By the time we got to the brunch, I was worn out and ready to go back to bed. However, the sight of a gorgeous spread of food quickly perked me back up. Conveniently, there was an empty spot on the counter to place my cake, directly adjacent to bloody mary mix and a tall bottle of vodka. We took it as a sign and Eric poured us drinks while I unloaded the cake. Drink in hand, I dove into the food. By the time I had polished off a piece of delicious pizza hot from a mobile wood-fired pizza oven that Christian from Bola Pizza had brought over, that wreck of a cake had completely left my mind. When I checked back on it later, I had to laugh as the melting icing running down the sides and pooling at the base gave the cake a kind of Dalí quality, à la The Persistence of Memory.

          * note tell-tale sheen, a few minutes before total meltdown

We had a great time at the brunch and when we returned home a few hours later, instead of tackling the colossal mess we had left in the kitchen, we took a nap and relaxed for the rest of the day. Good food and great company are amazing stress relievers!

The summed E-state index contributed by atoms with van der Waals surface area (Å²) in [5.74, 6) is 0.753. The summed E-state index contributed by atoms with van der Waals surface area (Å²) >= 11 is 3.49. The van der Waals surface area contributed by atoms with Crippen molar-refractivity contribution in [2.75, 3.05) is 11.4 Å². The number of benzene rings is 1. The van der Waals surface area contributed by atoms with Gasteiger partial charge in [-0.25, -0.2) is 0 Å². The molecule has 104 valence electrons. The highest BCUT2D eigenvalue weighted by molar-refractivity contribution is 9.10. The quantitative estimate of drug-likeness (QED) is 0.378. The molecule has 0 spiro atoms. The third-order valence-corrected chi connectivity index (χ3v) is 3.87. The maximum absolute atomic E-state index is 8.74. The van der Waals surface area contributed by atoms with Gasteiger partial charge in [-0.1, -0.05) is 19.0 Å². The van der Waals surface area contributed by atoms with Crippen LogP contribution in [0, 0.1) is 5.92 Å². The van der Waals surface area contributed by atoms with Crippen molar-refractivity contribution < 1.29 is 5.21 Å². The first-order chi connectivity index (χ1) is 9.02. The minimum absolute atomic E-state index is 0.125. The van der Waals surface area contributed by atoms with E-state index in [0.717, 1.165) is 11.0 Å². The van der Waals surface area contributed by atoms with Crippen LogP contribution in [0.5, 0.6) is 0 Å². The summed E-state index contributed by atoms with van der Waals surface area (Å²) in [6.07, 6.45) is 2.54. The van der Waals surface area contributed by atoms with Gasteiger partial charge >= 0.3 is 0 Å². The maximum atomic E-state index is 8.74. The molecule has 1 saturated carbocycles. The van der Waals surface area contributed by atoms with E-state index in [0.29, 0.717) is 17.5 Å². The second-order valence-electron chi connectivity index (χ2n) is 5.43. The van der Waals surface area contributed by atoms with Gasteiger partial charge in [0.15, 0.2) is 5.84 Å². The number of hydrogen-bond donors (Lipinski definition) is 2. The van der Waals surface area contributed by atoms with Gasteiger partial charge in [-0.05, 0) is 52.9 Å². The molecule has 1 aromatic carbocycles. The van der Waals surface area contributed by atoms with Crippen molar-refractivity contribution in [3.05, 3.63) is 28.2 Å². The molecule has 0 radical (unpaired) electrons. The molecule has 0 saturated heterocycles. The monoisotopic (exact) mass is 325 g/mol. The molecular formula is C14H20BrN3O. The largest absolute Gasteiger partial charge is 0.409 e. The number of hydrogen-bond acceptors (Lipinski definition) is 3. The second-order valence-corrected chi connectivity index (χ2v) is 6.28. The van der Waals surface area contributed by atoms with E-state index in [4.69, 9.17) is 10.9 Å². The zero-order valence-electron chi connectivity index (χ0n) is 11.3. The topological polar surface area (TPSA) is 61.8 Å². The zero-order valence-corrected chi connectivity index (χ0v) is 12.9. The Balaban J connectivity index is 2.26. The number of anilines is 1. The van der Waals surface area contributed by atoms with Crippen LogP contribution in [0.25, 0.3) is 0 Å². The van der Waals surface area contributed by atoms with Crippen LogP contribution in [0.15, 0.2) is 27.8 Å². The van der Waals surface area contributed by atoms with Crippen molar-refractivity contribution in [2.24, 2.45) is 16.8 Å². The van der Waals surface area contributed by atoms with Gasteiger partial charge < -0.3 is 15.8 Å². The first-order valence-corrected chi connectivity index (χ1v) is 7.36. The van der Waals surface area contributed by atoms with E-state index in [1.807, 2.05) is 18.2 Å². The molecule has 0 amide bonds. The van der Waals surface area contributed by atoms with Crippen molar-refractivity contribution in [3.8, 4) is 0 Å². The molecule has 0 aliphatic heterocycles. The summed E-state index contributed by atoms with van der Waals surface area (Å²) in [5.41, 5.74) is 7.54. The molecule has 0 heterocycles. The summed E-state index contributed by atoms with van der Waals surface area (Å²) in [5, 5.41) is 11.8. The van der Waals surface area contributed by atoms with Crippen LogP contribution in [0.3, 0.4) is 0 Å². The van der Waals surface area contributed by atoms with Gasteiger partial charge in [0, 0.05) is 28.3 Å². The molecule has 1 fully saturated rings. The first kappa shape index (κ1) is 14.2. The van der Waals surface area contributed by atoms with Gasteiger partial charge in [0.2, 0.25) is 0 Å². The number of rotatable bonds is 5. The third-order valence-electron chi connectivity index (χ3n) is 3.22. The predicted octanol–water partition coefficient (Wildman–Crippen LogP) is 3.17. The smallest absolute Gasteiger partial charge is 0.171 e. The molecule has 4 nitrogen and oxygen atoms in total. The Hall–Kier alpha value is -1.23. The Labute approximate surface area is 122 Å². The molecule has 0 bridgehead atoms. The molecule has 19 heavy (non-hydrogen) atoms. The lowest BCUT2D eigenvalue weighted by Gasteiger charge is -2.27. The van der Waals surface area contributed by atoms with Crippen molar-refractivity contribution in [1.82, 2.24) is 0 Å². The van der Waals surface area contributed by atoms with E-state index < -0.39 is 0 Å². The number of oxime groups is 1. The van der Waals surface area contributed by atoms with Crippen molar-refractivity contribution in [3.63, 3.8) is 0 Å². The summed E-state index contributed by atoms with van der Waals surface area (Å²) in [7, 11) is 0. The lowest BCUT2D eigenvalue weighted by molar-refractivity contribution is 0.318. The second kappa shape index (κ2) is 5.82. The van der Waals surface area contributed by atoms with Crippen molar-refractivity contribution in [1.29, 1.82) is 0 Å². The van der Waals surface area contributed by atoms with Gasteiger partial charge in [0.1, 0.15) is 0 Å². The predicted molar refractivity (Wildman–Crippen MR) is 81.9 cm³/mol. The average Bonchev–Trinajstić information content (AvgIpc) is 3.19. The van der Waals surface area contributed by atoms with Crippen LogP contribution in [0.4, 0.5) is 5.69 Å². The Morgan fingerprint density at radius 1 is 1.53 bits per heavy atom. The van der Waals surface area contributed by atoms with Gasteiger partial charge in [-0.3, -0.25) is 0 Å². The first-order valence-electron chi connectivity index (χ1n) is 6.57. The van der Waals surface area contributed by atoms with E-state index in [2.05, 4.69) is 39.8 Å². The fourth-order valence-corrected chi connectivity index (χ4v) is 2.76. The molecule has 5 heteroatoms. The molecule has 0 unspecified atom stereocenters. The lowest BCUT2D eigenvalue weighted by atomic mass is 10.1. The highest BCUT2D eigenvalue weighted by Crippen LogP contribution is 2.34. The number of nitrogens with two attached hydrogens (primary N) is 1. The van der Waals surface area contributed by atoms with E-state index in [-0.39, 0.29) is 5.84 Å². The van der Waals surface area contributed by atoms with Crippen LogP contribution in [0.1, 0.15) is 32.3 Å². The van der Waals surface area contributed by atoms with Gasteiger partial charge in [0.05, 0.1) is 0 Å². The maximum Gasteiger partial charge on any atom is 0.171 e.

Lemon Cream Cake
adapted from attributed to Ruth Ann Stelfox 

This cake is pretty tasty so I decided to re-make it to redeem myself for the massive flop described above. Note that the batter will be very thick so don’t be tempted to only make two layers or the cake will be dense. The icing tends to set up so work quickly. If needed, you can add a little more milk to the icing to thin it. I think next time I’ll add some lemon juice and zest to a cream cheese icing - easier to spread and even more delicious!

1 c butter, softened
2 c sugar
3 eggs
2 t grated lemon peel
1 t vanilla extract
3 1/2 c all-purpose flour
1 t baking soda
1/2 t baking powder
1/2 t salt
2 c sour cream

1 stick + 1 T butter, softened
6 3/4 c confectioners' sugar
6 T lemon juice
2 1/4 t vanilla extract
1 t grated lemon peel
3 T milk

candied lemon zest, for topping

1. Pre-heat oven to 350 degrees Fahrenheit. Line three 9” cake pans with parchment paper and butter and flour the sides of the pans and parchment.
2. To make the cake, in a mixing bowl, cream the butter and sugar and then beat in the eggs, one at a time. Add lemon peel and vanilla and mix well.
2. Combine the dry ingredients. Add dry ingredients to the creamed mixture alternating with sour cream.
3. Pour batter into cake pans and bake in the middle rack of the oven for 25-30 minutes or until a toothpick inserted near the center comes out clean. Cool in the pans for 10 minutes and then remove to wire racks.
4. If topping with candied lemon zest, in a small pan, add lemon zest to a simple syrup (1 part water:1part sugar) and boil for 1-2 minutes. Use a slotted spoon to remove the zest from the syrup and place in a small bowl of sugar to coat. Set bowl aside to allow the zest to dry.
5. To make the frosting, cream butter and sugar in a small mixing bowl. Add lemon juice, vanilla, lemon peel and milk and beat until smooth.
6. When layers have completely cooled, ice the cake. Sprinkle with candied lemon zest.